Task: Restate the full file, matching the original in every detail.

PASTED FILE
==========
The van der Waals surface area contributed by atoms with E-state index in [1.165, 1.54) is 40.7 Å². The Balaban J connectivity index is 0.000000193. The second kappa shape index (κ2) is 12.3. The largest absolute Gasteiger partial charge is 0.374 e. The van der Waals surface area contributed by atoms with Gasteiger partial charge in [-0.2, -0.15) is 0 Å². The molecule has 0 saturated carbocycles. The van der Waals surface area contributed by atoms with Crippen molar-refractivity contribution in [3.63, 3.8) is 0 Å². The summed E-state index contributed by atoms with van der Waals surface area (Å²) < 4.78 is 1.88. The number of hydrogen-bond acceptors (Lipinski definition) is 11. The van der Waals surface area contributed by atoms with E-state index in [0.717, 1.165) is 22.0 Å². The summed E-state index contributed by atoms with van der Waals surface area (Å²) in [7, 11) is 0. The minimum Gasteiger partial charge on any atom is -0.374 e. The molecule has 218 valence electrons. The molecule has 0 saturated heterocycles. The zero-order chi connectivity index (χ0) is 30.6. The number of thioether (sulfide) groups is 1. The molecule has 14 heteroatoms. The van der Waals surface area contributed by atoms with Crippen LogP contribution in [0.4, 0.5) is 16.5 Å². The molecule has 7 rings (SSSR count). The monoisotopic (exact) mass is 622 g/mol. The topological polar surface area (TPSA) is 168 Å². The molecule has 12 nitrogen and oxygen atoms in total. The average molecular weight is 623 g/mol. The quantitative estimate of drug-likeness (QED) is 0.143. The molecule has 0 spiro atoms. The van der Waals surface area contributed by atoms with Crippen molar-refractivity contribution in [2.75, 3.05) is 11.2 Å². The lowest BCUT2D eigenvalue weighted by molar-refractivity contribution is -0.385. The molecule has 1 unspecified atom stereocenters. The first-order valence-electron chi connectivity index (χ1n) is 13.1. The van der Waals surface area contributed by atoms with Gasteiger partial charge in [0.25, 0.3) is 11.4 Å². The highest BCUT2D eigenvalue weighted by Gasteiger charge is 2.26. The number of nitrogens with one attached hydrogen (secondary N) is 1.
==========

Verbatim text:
The van der Waals surface area contributed by atoms with E-state index in [1.165, 1.54) is 40.7 Å². The Balaban J connectivity index is 0.000000193. The second kappa shape index (κ2) is 12.3. The largest absolute Gasteiger partial charge is 0.374 e. The van der Waals surface area contributed by atoms with Gasteiger partial charge in [-0.2, -0.15) is 0 Å². The molecule has 0 saturated carbocycles. The van der Waals surface area contributed by atoms with Crippen molar-refractivity contribution in [3.63, 3.8) is 0 Å². The summed E-state index contributed by atoms with van der Waals surface area (Å²) < 4.78 is 1.88. The number of hydrogen-bond acceptors (Lipinski definition) is 11. The van der Waals surface area contributed by atoms with E-state index in [0.717, 1.165) is 22.0 Å². The summed E-state index contributed by atoms with van der Waals surface area (Å²) in [7, 11) is 0. The minimum Gasteiger partial charge on any atom is -0.374 e. The molecule has 218 valence electrons. The molecule has 0 saturated heterocycles. The zero-order chi connectivity index (χ0) is 30.6. The number of thioether (sulfide) groups is 1. The molecule has 14 heteroatoms. The van der Waals surface area contributed by atoms with Crippen LogP contribution in [0.4, 0.5) is 16.5 Å². The molecule has 7 rings (SSSR count). The monoisotopic (exact) mass is 622 g/mol. The topological polar surface area (TPSA) is 168 Å². The molecule has 12 nitrogen and oxygen atoms in total. The average molecular weight is 623 g/mol. The quantitative estimate of drug-likeness (QED) is 0.143. The molecule has 0 spiro atoms. The van der Waals surface area contributed by atoms with Crippen molar-refractivity contribution in [2.75, 3.05) is 11.2 Å². The lowest BCUT2D eigenvalue weighted by molar-refractivity contribution is -0.385. The molecule has 1 unspecified atom stereocenters. The first-order valence-electron chi connectivity index (χ1n) is 13.1. The van der Waals surface area contributed by atoms with Gasteiger partial charge in [0.25, 0.3) is 11.4 Å². The highest BCUT2D eigenvalue weighted by Gasteiger charge is 2.26. The number of nitrogens with one attached hydrogen (secondary N) is 1.